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Posted August 23, 2012
I liked Arson¿in the beginning. There were secrets about Arson a
I liked Arson…in the beginning. There were secrets about Arson and hisWas this review helpful? Yes NoThank you for your feedback. Report this reviewThank you, this review has been flagged.
family that kept me turning the pages. Plus I liked Emery. She was
fascinating. Nevertheless, as I got farther into the book I began to
become irritated. The story keeps hinting at Arson’s ability be we don’t
actually get to see anything of it until the last few chapters in the
book. Instead the book seems to focus on everything else that is going
on around Arson; his crappy job, his unstable grandmother, Emery’s
parents and their failing marriage. Some of it made sense. Arson’s life
IS one of misery and misunderstanding, so I see the author is showing us
how miserable and isolated Arson truly is. But I didn’t see why it had
to focus so much on Emery’s parents. I thought the book was about Arson,
not about a failing marriage. It eventually started wear on my nerves
because I started to loathe her parents by the end of the novel. In
fact, the only character I really had any interest in at all by the end
was Emery. Yes she was self righteous, and more than a little big off,
but she didn’t whine about EVERYTHING, she stood up for herself. She had
a backbone, something that seemed to have been beaten out of Arson. I
understood how he was manipulated by his grandmother. However, I don’t
understand how he keeps letting Mandy play with his head. Especially
after he decides he is in love with Emery. It was just extremely
frustrating. The majority of the book felt drug out, there is some
action at the end, and then it just drops off in a straight cliffie. I
don’t know if I would want to read the next book in the trilogy. If it
focused more on Arson and Emery, maybe, I still really didn’t understand
why it spent so much time on Emery’s parents. I give it 2 and 1/2 out of
five controllers. Overall, I don’t think the author focused enough of
the books attention on the main characters or the paranormal part of the
story. A grave tragedy. Originally Reviewed At:Mother/Gamer/Writer
Posted September 11, 2010
Arson by Estevan Vega
Arson was an interesting book, not so much for the content but the way it was written. It's sparse prose leaves the reader to fill in the understood holes of what happens between a person putting on their clothes and exiting the front door. Details are peppered in but scantily. It is both a powerful tool to activate your imagination and also frustrating because I'm never quite sure what people look like or where things are or even what happened.Was this review helpful? Yes NoThank you for your feedback. Report this reviewThank you, this review has been flagged.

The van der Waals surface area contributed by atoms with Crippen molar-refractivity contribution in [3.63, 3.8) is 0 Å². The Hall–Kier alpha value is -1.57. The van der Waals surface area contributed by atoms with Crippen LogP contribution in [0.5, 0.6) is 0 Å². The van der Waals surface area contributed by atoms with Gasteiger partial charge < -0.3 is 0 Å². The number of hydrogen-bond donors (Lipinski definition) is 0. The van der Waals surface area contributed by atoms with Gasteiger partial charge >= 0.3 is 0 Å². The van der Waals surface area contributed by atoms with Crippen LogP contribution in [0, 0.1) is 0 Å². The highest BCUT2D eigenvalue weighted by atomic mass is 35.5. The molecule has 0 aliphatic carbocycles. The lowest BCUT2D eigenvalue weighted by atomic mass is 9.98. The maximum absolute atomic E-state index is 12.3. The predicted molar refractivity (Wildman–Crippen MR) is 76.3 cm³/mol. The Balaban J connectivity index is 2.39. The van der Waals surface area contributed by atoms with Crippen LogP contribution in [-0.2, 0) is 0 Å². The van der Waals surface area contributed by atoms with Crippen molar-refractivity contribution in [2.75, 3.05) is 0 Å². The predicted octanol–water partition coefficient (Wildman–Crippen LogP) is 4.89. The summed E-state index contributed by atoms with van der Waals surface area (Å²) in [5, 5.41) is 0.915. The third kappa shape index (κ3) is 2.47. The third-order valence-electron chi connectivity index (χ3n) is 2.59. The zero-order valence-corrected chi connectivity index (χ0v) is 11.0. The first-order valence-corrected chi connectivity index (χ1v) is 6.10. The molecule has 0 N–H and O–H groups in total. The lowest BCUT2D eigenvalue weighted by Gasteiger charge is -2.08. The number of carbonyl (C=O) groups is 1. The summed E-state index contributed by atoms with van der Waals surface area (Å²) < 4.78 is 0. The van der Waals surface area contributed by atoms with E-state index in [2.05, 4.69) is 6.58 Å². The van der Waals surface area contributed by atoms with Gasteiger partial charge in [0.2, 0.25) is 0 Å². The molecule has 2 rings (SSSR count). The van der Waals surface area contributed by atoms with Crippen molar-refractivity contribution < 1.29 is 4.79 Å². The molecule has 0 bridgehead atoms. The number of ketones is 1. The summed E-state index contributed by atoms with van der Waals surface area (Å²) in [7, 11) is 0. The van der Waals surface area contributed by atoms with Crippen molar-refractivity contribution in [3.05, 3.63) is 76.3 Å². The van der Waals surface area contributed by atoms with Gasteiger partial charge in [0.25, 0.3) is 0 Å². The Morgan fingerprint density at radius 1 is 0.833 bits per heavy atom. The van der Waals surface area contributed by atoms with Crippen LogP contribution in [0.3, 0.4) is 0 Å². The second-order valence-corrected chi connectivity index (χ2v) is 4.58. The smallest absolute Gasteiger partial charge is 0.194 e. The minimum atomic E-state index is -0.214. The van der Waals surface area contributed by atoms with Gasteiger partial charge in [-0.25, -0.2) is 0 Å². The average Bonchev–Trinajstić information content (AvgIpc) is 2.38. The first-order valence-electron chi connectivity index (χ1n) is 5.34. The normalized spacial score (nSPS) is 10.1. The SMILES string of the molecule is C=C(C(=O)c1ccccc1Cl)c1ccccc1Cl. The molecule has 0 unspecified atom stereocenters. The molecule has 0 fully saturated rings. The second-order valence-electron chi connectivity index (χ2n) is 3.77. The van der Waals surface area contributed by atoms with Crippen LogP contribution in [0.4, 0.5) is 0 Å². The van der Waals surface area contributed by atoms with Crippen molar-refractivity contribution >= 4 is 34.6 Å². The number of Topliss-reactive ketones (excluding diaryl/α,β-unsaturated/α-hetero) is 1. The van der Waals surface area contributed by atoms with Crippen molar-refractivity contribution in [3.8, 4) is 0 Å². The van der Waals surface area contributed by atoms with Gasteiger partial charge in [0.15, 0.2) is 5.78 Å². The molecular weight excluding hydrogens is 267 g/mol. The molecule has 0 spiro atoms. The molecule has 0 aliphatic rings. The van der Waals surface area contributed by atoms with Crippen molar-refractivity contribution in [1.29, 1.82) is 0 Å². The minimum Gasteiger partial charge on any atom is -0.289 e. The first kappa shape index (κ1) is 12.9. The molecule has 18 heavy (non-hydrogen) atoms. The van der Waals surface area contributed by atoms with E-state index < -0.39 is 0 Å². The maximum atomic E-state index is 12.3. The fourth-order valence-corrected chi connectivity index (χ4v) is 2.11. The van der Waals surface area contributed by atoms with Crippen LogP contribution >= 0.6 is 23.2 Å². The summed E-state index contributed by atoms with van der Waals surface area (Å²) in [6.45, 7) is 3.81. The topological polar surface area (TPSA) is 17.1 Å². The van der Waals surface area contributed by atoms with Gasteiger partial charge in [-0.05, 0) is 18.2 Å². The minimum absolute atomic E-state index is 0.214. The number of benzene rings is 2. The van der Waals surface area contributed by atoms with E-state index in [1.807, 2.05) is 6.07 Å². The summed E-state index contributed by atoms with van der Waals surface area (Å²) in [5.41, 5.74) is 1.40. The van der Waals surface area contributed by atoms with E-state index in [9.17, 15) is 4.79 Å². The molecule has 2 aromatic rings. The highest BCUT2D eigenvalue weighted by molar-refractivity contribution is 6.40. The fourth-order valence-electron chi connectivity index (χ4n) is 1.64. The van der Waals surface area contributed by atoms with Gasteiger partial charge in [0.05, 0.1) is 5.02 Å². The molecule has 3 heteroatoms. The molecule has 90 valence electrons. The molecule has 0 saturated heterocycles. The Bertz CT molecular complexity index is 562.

The Setting - is a small, quiet town in New England where it would seem that nothing remarkable ever happens. People are born, they live and they die. At least that's what I infer from what is provided in the text. I know that Arson's home is a cabin and that Emery's home is a little worse for wear and they're both near enough a lake that several scenes take place by its edges - but that's really it. I'm surprised I had that much to say about the setting.
The Characters - are very believable because they are so flawed. Arson's difficulties, his mindset are the products of an abusive home life - but he still has that innocent hope of youth that is endearing. He's often confused and reacts in very adolescent ways - unlike so many YA protagonists who are only miniature adults. Emery has a similarly difficult home life but in another way. Where Arson carries his pain on the inside, Emery's is on the outside for everyone to see. Both of their families are wonderfully detailed, but sparingly. You can picture them because you've seen their kind before. I do wish that at times there were more descriptions of them, maybe one good physical detail. It wasn't until the very end that I knew Arson had curly hair - and I don't think I ever recall what color anyone's eyes were except the mysterious man at the end. I found myself questioning the relationship between Arson and Emery; I just didn't get the buildup to the end.
The Plot - was fairly simple. Its summertime and kids will be kids. Arson and Emery are on the brink of adulthood and struggling with difficult home lives. They're also learning how to open up to each other. That seems to be the bulk of the plot until the end when things sort of explode. I'm not completely sure what happened to the end. It went from quiet, little town to secret agents and a possible kidnapping and murder - and then it ended. Sort of a fade to black and someone forgot to include the next scene. I am choosing to hope that there is another book following Arson that explains the abrupt ending, but I thought the setup for the ending happened far too abruptly and with far too little explanation for me to have closed it and felt satisfied.
Posted July 5, 2014
No text was provided for this review.